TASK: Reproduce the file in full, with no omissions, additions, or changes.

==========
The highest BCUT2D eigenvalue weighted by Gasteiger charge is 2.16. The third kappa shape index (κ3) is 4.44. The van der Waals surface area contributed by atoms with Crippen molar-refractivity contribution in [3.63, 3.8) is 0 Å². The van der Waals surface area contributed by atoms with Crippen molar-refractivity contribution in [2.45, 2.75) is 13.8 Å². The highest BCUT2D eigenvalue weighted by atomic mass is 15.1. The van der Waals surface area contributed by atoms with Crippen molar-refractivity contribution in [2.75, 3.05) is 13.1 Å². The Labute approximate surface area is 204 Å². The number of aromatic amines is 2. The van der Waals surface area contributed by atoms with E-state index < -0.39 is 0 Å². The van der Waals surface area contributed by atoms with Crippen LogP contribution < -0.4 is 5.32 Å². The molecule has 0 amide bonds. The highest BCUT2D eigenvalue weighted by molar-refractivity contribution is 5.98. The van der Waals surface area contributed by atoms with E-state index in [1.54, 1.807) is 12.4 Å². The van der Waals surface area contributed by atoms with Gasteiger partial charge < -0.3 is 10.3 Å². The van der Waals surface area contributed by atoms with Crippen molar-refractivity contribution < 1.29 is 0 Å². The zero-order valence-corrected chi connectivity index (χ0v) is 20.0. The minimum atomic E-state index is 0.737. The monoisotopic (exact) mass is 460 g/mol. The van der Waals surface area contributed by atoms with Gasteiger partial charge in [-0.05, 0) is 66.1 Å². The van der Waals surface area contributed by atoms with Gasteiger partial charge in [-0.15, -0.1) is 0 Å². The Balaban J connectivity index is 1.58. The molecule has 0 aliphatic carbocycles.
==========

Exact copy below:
The highest BCUT2D eigenvalue weighted by Gasteiger charge is 2.16. The third kappa shape index (κ3) is 4.44. The van der Waals surface area contributed by atoms with Crippen molar-refractivity contribution in [3.63, 3.8) is 0 Å². The van der Waals surface area contributed by atoms with Crippen molar-refractivity contribution in [2.45, 2.75) is 13.8 Å². The highest BCUT2D eigenvalue weighted by atomic mass is 15.1. The van der Waals surface area contributed by atoms with Crippen molar-refractivity contribution in [2.75, 3.05) is 13.1 Å². The Labute approximate surface area is 204 Å². The number of aromatic amines is 2. The van der Waals surface area contributed by atoms with E-state index < -0.39 is 0 Å². The van der Waals surface area contributed by atoms with Crippen LogP contribution < -0.4 is 5.32 Å². The molecule has 0 amide bonds. The highest BCUT2D eigenvalue weighted by molar-refractivity contribution is 5.98. The van der Waals surface area contributed by atoms with E-state index in [1.54, 1.807) is 12.4 Å². The van der Waals surface area contributed by atoms with Gasteiger partial charge < -0.3 is 10.3 Å². The van der Waals surface area contributed by atoms with Crippen molar-refractivity contribution < 1.29 is 0 Å². The zero-order valence-corrected chi connectivity index (χ0v) is 20.0. The minimum atomic E-state index is 0.737. The monoisotopic (exact) mass is 460 g/mol. The van der Waals surface area contributed by atoms with Gasteiger partial charge in [-0.05, 0) is 66.1 Å². The van der Waals surface area contributed by atoms with Gasteiger partial charge in [-0.15, -0.1) is 0 Å². The Balaban J connectivity index is 1.58. The molecule has 0 aliphatic carbocycles.